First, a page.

Carpe Diem

Had five-time World Amateur Boxing Champion Mary Kom been present at Chennai’s Jawaharlal Nehru Stadium earlier this month, I bet a strong proponent of the sport such as herself would have shed tears of joy—and by the buckets.

The turnout at the Tamil Nadu State Sub Junior Boxing Championships was so immense that the small room that housed the ring resembled the Chennai Central to a T; incidentally, located just a stone’s throw away.

There, the usual noise that follows children wherever they gather was not to be. During the bouts, a certain silence ruled the atmosphere—only to be suspended by the heckles of a worked up coach and occasional bursts of cheers.

Some still accompanied by their moms, the budding combatants put on their game face, and looked their menacing best in their shimmering boxing gear. Albeit little, these feisty pugilists left no stone unturned in making their presence felt inside the twenty square foot modern-era Coliseum. But at the end of the day, there could be only one winner.

When the final bell is rung, heartbreak was written on the faces of many a child who had failed in their bid for glory. This, while a resolve to bounce back even stronger rumbles deep inside.

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Kasimedu

Kasimedu fishing harbour, Chennai by Naveen P M

Right before Chennai sees in its earliest light, hawkers hasten to secure a spot at the aisles with their ragbag of wares of all shapes and sizes. Hauling in the day’s catch, droves of tricycles swerve across the packed arena, passing the baton to deft auctioneers who will put on a show with skilful yodelling.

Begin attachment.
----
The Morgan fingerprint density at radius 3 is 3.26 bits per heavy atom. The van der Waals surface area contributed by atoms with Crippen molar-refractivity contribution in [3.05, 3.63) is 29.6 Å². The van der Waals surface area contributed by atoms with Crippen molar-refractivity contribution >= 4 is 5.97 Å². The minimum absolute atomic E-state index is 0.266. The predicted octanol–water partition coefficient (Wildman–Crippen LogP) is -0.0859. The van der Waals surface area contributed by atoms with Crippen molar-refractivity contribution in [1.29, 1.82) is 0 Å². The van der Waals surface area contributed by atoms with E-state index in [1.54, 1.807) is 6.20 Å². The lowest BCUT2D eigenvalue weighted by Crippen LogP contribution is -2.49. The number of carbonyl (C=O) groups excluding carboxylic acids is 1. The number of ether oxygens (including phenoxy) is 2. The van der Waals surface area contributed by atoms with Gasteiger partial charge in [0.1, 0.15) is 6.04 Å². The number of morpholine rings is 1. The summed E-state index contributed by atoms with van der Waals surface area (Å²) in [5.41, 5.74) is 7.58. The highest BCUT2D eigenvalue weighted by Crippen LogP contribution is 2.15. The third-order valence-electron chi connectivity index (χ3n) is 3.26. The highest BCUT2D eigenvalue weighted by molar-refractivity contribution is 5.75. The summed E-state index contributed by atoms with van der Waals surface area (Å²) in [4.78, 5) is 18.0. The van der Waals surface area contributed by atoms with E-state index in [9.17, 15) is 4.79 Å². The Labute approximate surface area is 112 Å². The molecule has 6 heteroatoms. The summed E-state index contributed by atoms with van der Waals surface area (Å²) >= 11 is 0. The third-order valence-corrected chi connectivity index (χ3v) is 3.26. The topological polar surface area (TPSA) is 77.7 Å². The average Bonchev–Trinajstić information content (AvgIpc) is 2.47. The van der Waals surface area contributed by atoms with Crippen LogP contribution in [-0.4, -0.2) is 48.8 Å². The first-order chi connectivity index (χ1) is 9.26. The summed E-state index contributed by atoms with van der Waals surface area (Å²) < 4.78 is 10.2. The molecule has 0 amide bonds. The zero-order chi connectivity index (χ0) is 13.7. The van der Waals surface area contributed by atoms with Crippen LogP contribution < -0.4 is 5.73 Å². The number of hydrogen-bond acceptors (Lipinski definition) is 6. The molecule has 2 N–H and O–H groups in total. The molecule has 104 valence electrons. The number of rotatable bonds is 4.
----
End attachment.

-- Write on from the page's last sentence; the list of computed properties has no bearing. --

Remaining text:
Over at the only fishing harbour in the city, Kasimedu is bizarre and magnificent in equal measure. Anybody new to this place can instantly get overwhelmed by the dizzying load of sights and sounds, not to mention the unmistakable pungent smell of fish. Yet, the place is indefinitely plagued by an influx of customers who throng the fish market by the thousands. Equally many are the number of trawlers that dock at the wharf at any given time, serviced by hundreds of kattumarams that ply between the trawlers and the shore fetching fishes and crustaceans in plastic baskets.

Even during the recent deluge that literally sank most of the city, things carried on like clockwork here. And we can see why: A microcosm of India, really, Kasimedu is an ecosystem of sorts where various subsets of people mutually depend on one another. Be it the fishermen in the docked trawlers who pile the never-ending stream of baskets with fish to pass on to fellow fisherfolk who help in getting those baskets to the shore using rented kattumarams, the daily wage labourers who then work in tandem to deliver the commodities to the wholesale dealers, or the hawkers who complete the cycle by disposing of the items to seafood lovers, no group can function without the other.

This unassuming bond is what makes the harbour and its environs tick. It ticked my box too.

Here’s a visual ode to a place that I love as much as I hate the smell of it.